North Wales Coast Path, day 1

May 1, 2017 0 Comments

Caravans and coasts go together like Morecambe and Wise.  It’s seldom that we walk a day on the Wales Coast Path without seeing at least a few caravans.  But the coastal strip between Pensarn and Rhyl, our gentle afternoon introduction to the north Wales coast, is so caravan-saturated that, on the top of a double-decker bus back to Pensarn, you could screw up your eyes and imagine you’re passing through the endless Cape Flats townships outside Cape Town.  The Golden Sands park is gargantuan.  Most of its caravans are cheap ‘statics’, squeezed tight together, with just a narrow strip of grass or tarmac separating them.  At some points the palisades surrounding the park are topped by sloping barbed wire.

The residents, mostly from the north-west of England, come for the sands.  A generous, broad slice of fine sand runs for miles, west to the Little Orme and east to Rhyl and beyond.  But it doesn’t draw the crowds today.  Though it’s sunny, a cool, strong wind’s blowing from the north.  Few people are about.  One defiant family sits it out on the shore on sun chairs, but most people are sheltering, on the landward side of the thick concrete sea wall.  We catch a brief sight of the legs of some of them, as the arm of a giant aerial ‘grabber’ wheels round in a funfair hidden behind the wall.  In the other direction, out to sea, are more wheels – wind turbines, scores of them.  The early machines – the first farm was planted in 2004 – look as if they grew up haphazardly.  The latest, further from land, are ranked like forestry plantation conifers.  If you’re precisely aligned with a row of them, you seem to see a single tower with dozens of whirling arms, like the Hindu god Kali.  Yesterday, we’re told, was the first day when the National Grid had no need to rely on coal.  These windfarms, shining bright on the horizon, form one of the biggest arrays on the world and are part of the reason why.

The three of us eventually tire of walking on the ridged sand.  We retreat to the concrete path.  Soon the caravans, tiered like the turbines but far more of them, hem us in.  Then they’re replaced by modest post-war bungalows, built round rectangular spaces, each space filled with a long artificial sand dune.  At Kinmel Bay are the fragile remnants of what was once a continuous line of natural dunes, before erosion and human destructiveness put paid to them.  And now we’re at the mouth of the river Clwyd.  The river creeps to the sea guided down an ignominious mud channel, but before that it’s given the honour of a small basin for boats and a new lifting pedestrian bridge, itself built like a boat. 

The bridge, along with the harbourmaster’s HQ, café and bike shop, and lots of other landscape improvements at Horton’s Nose, make this small area an oasis of well-designed modernity in an ocean of decaying tat.  Three neat metal sculptures recall three of Rhyl’s greats, the footballer Don Spendlove, the musician Mike Peters and the environmental scientist Sir John Houghton.  Naturally most of the money for all this came from the Europe Regional Development Fund.  The inhabitants voted strongly to leave the EU in last year’s referendum.  Neglect and dereliction will soon resume.  Traditionally boats came to this harbour, the Foryd, to die.  An information panel tells us that ‘for boats like the Alice, the Foryd is a graveyard.  Aground and abandoned, they rot in the accumulated silt’.  Another panel reminds us of the pioneer Victorian submarine, the Resurgam, which sank and, despite its name, never rose again, off Rhyl harbour in 1880.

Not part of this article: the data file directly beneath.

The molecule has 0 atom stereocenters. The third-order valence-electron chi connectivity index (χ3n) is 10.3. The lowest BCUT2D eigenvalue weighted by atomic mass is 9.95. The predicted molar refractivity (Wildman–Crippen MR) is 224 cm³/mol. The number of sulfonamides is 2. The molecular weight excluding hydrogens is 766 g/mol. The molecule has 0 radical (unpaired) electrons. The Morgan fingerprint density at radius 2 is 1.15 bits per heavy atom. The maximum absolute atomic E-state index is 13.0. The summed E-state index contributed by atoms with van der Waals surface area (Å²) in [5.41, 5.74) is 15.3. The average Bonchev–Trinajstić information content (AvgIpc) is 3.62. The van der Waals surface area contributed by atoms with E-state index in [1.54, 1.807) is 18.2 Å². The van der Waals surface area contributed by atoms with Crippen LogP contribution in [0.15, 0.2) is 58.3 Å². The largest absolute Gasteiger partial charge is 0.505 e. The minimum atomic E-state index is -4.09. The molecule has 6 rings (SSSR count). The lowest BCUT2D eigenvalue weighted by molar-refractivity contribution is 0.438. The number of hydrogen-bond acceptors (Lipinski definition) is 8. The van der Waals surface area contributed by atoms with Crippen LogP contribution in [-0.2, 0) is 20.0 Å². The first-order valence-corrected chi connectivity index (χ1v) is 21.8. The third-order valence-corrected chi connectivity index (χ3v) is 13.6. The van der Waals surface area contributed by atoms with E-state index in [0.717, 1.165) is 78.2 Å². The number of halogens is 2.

Rhyl has a large centre, with some respectable buildings and a few confident ones, like the Town Hall, dating from the town’s late-Victorian heyday as a holiday resort.  Now its streets are full of tattoo and nail parlours, pound shops, vaper lounges and bingo clubs.  One of the latter is dedicated to the god Apollo, leader of the Muses. The seafront offers slot machines, gourmet burgers, McWalter’s Café and a branch of the Samaritans.  The public toilets contain bins for ‘sharps’.  When we open the pages of the Daily Post, murder, assault or some other crime committed in Rhyl is reported on the front page.  The town is home to some of the poorest communities in Wales, itself one of the poorest regions in western Europe.  It’s a place that needs help.  The chances of receiving any now seem slim.

At least the handsome railway station is still in place, and staffed.  A helpful railwayman tells us the next train is late and recommends the bus.  This is not as uncommercial as it sounds, since both rail and bus services are owned by our old friends Arriva.  We race to the top deck to bag the front seats for the ride back to Pensarn.  As we move off an automated voice announces the names of forthcoming bus stops with exaggerated enthusiasm, as if he’s a bingo caller and we’re to expect big prizes.  Most of the stops are the names of caravan parks, which run uninterrupted, except for a single green field, for five miles, to Pensarn.

Abergele and Pensarn railway station is derelict and for sale.  The main building stands high above the platform, its windows blacked out and chimneys dark against the clear sky.  Tall grasses wave below it.  It’s the perfect location for a horror film.

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